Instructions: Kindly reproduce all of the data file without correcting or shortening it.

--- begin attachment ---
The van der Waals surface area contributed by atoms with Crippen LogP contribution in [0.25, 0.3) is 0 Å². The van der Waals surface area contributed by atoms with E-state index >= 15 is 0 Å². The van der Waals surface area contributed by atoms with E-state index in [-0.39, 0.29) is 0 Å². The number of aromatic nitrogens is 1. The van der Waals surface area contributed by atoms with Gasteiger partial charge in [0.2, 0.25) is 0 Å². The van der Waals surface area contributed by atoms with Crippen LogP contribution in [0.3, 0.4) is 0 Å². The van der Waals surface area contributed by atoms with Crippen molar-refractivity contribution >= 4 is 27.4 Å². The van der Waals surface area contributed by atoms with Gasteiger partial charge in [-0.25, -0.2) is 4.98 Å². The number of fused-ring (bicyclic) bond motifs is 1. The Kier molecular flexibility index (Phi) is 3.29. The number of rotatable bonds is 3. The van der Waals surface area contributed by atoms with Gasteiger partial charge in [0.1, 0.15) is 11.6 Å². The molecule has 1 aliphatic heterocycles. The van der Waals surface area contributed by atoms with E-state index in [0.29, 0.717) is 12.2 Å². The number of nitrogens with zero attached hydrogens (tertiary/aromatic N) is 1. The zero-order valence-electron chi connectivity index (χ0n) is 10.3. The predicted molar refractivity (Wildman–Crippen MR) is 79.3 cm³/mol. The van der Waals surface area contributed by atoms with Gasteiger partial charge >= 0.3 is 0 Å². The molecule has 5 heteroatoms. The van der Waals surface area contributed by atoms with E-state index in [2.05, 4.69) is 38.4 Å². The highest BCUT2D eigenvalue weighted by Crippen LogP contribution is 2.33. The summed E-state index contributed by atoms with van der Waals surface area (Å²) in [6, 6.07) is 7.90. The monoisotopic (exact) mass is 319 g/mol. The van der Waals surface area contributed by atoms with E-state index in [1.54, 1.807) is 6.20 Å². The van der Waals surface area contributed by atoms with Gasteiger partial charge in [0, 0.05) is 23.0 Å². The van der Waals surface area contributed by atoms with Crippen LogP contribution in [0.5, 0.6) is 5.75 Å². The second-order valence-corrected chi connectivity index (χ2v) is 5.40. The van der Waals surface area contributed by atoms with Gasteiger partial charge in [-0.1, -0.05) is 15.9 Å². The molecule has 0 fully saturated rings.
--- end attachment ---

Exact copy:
The van der Waals surface area contributed by atoms with Crippen LogP contribution in [0.25, 0.3) is 0 Å². The van der Waals surface area contributed by atoms with E-state index >= 15 is 0 Å². The van der Waals surface area contributed by atoms with E-state index in [-0.39, 0.29) is 0 Å². The number of aromatic nitrogens is 1. The van der Waals surface area contributed by atoms with Gasteiger partial charge in [0.2, 0.25) is 0 Å². The van der Waals surface area contributed by atoms with Crippen LogP contribution in [0.3, 0.4) is 0 Å². The van der Waals surface area contributed by atoms with Crippen molar-refractivity contribution >= 4 is 27.4 Å². The van der Waals surface area contributed by atoms with Gasteiger partial charge in [-0.25, -0.2) is 4.98 Å². The number of fused-ring (bicyclic) bond motifs is 1. The Kier molecular flexibility index (Phi) is 3.29. The number of rotatable bonds is 3. The van der Waals surface area contributed by atoms with Gasteiger partial charge in [0.1, 0.15) is 11.6 Å². The molecule has 1 aliphatic heterocycles. The van der Waals surface area contributed by atoms with E-state index in [0.29, 0.717) is 12.2 Å². The number of nitrogens with zero attached hydrogens (tertiary/aromatic N) is 1. The zero-order valence-electron chi connectivity index (χ0n) is 10.3. The predicted molar refractivity (Wildman–Crippen MR) is 79.3 cm³/mol. The van der Waals surface area contributed by atoms with Gasteiger partial charge >= 0.3 is 0 Å². The molecule has 5 heteroatoms. The van der Waals surface area contributed by atoms with E-state index in [2.05, 4.69) is 38.4 Å². The highest BCUT2D eigenvalue weighted by Crippen LogP contribution is 2.33. The summed E-state index contributed by atoms with van der Waals surface area (Å²) in [6, 6.07) is 7.90. The monoisotopic (exact) mass is 319 g/mol. The van der Waals surface area contributed by atoms with E-state index in [1.54, 1.807) is 6.20 Å². The van der Waals surface area contributed by atoms with Gasteiger partial charge in [0, 0.05) is 23.0 Å². The van der Waals surface area contributed by atoms with Crippen LogP contribution in [0.5, 0.6) is 5.75 Å². The second-order valence-corrected chi connectivity index (χ2v) is 5.40. The van der Waals surface area contributed by atoms with Gasteiger partial charge in [-0.1, -0.05) is 15.9 Å². The molecule has 0 fully saturated rings.